Case Study: United States Army Corps of Engineers AC AEC The Project In 2009, the USACE hired the National Renewable Energy Laboratory and the Construction Engineering Research Laboratory to analyze the energy footprints of five standard designs currently used for U.S. military buildings and determine what changes could be made to reduce the buildings’ energy usage. The study focused specifically on passive design strategies, and reported that, while it was possible to reduce the energy consumption of these facilities by approximately 20-30%, achieving the mandated reductions of 65% and higher at existing facilities was not possible. In the autumn of 2010, the USACE began work to create a process for renovating, retrofitting, and designing military installations that would use only internally available resources and be completely self-sustaining or “net zero.” The decision was made to select one existing installation, analyze its specific site and climactic conditions, and develop an integrated design that could be applied to infrastructure, water, and waste treatment/disposal at all U.S. military installations. In January of 2011, 16 Army installations were asked to apply to become the first “net zero” site for energy, water, and waste by 2030. The installation selected was Fort Leonard Wood in Missouri. Developing a plan to make Fort Leonard Wood self-sustaining was more than a challenge; it was an imperative. The cost of supplying Fort Leonard Wood with power had risen 55% in the previous year. Now, the supplier was about to disappear entirely. The Challenges The team was tasked with developing comprehensive, synergistic solutions for providing water to the base, handling its waste and reducing energy consumption. These solutions would also need to be transferable to other installations. Achieving this required creating a digital, simulated model baseline for a “net zero” installation. The first step involved deconstructing the installation’s master plan, design, and the orientation of its facilities. The base’s specific needs and problems were analyzed in light of the new self-sustaining imperative, which meant challenging deeply ingrained beliefs and conventions. The orientation of buildings, the placement of windows, building systems, and many other factors had to be studied simultaneously to assess the feasibility of the changes proposed. The 26-person project team was highly diverse, multidisciplinary, and located around the globe. The program sought to elicit conceptual thinking and 2/4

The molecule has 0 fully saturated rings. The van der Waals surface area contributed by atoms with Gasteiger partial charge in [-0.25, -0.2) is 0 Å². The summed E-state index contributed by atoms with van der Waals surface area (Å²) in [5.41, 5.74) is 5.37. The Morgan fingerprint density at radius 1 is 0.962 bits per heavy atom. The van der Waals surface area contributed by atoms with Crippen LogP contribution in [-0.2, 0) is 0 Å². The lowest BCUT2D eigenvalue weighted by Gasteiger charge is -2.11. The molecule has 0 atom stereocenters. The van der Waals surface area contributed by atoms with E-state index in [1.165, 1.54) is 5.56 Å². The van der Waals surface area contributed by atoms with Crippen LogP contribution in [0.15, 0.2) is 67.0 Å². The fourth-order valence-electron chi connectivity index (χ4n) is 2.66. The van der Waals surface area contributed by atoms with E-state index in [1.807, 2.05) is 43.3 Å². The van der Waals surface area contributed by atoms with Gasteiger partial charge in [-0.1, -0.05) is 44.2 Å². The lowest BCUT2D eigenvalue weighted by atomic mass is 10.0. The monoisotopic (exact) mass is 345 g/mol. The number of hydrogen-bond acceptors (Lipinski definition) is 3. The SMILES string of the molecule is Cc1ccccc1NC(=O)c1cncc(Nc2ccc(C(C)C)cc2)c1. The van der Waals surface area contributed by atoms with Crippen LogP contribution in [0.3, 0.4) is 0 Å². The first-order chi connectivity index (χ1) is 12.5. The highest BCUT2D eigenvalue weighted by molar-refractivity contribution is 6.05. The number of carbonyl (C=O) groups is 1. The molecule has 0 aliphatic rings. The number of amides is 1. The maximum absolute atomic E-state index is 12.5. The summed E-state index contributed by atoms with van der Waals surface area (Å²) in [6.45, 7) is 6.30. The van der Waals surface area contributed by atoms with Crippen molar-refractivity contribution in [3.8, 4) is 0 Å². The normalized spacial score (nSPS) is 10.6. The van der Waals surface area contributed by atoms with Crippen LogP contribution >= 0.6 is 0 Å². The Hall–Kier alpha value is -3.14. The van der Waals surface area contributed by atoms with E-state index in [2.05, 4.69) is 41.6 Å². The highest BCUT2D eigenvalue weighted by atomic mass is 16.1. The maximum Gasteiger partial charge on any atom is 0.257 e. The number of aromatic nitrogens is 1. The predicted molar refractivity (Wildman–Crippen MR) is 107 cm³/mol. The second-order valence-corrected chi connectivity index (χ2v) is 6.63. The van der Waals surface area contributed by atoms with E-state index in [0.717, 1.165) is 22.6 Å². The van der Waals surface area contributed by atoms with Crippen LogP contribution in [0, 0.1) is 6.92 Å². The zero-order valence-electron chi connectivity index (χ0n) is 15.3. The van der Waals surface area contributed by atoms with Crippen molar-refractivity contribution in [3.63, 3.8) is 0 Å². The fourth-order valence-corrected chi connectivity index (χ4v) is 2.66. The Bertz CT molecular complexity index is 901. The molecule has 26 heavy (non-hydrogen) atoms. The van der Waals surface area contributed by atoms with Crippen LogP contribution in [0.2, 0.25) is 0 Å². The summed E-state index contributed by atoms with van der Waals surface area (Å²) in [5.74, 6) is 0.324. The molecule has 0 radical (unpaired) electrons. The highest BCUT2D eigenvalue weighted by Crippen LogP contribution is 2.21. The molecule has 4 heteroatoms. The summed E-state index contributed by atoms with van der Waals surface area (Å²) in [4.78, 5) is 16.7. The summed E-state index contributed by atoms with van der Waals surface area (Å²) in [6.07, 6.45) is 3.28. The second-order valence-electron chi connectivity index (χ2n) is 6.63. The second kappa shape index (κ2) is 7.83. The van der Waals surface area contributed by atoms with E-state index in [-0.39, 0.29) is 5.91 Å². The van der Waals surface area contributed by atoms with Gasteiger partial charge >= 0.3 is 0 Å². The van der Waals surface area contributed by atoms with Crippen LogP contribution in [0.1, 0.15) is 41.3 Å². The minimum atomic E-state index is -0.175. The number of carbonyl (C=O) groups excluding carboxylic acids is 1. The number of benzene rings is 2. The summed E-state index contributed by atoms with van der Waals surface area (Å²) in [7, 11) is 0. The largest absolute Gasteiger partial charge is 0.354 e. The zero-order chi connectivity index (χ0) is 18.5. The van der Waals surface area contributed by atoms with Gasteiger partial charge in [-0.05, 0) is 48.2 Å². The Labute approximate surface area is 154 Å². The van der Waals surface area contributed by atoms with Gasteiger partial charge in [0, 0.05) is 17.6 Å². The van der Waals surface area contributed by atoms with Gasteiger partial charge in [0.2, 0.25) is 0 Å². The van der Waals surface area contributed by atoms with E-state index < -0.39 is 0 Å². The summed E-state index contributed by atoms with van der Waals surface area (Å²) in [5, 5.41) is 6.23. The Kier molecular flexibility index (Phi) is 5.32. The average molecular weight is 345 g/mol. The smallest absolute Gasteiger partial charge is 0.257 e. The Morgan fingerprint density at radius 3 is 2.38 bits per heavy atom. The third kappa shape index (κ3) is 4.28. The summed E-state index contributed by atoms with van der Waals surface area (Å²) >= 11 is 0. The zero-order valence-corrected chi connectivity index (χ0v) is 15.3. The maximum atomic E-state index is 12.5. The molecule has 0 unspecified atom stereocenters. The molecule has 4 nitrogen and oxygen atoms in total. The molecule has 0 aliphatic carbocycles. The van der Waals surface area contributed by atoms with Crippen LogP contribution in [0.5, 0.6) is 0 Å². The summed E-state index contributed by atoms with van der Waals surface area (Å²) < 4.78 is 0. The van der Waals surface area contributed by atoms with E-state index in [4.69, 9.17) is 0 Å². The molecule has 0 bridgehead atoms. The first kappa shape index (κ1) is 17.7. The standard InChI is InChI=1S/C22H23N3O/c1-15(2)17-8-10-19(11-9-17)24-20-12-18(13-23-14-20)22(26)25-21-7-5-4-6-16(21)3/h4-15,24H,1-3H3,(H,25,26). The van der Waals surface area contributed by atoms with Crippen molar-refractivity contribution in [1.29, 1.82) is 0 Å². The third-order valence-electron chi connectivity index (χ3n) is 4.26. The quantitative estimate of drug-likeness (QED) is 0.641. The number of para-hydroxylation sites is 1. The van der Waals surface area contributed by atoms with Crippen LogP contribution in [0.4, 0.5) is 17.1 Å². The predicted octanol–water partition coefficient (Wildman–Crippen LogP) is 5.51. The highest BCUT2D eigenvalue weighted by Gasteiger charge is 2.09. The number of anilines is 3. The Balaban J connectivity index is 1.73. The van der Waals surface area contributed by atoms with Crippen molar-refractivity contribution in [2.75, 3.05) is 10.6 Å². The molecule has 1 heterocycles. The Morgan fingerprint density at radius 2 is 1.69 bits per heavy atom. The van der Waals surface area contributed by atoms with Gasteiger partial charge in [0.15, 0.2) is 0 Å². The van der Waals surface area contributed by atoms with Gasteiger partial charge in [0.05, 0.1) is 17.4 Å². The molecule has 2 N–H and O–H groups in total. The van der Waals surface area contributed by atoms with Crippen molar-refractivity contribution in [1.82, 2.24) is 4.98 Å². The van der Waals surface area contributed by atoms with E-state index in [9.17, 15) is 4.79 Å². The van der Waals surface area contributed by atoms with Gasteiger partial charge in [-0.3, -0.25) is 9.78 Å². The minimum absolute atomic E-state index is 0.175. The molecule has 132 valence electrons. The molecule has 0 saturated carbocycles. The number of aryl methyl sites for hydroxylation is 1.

Case Study: United States Army Corps of Engineers AC AEC innovative solutions, and only employees who had been employed by USACE for two years of les were selected for the team. The budget for the entire project had been pared to the point where crucial analyses could be conducted on only a small sample of the installation’s buildings. The Solution The program employed an iterative design process, and was completed in a short time in a predominantly virtual environment. The programs used in this project were Autodesk® Ecotect® Analysis, Autodesk® Revit® Architecture, Autodesk® 3ds Max®, Autodesk ® Project Vasari Implementation. Ecotect was used to determine the best orientation for buildings, the amount of direct solar radiation available to the site, and whether available wind power was a viable source of renewable energy. It generated and critical performance data regarding shading, solar path, insulation, radiation, and glazing that was used to weigh and prioritize proposed options. Vasari & Revit Architecture’s Conceptual Energy Analysis (CEA) functionality, used in conjunction with the Green Building Studio (GBS) web service, allowed building information to be restacked and rearranged to produce simulated design alternatives, which were then compared to find the most energy-efficient results. 3DS Max produced qualitative and quantitative data about natural lighting. Throughout the four-month project, Autodesk Customer Success Manager, Mike Juros, an architect and Senior Technical Specialist, provided online “train the trainer” coaching and phone support to USACE Architect and Technical Designer, Jennifer Ramirez, USACE for Vasari, Revit , and GBS. AC provided the team with whitepapers, videos and guides to help facilitate learning before formal training was mobilized. Key Architects and Engineers from the Construction Engineering Research Laboratory (CERL) received special training. ELA provided design and analysis software and ensured accessibility and consistent performance. The benefits of involving key stakeholders from the start became increasingly clear as the project progressed. Engineers, local contractors, and the construction manager were part of the team from the schematic design phase. During the process, many factors came to light. For example, it was discovered that when soldiers’ barracks are empty, the lack of body heat increases the disparity between the side of the building in the sun and the side in shadow which, in turn, creates a lop-sided cooling/heating demand that puts additional strain on the HVAC system. This knowledge led to a 3/4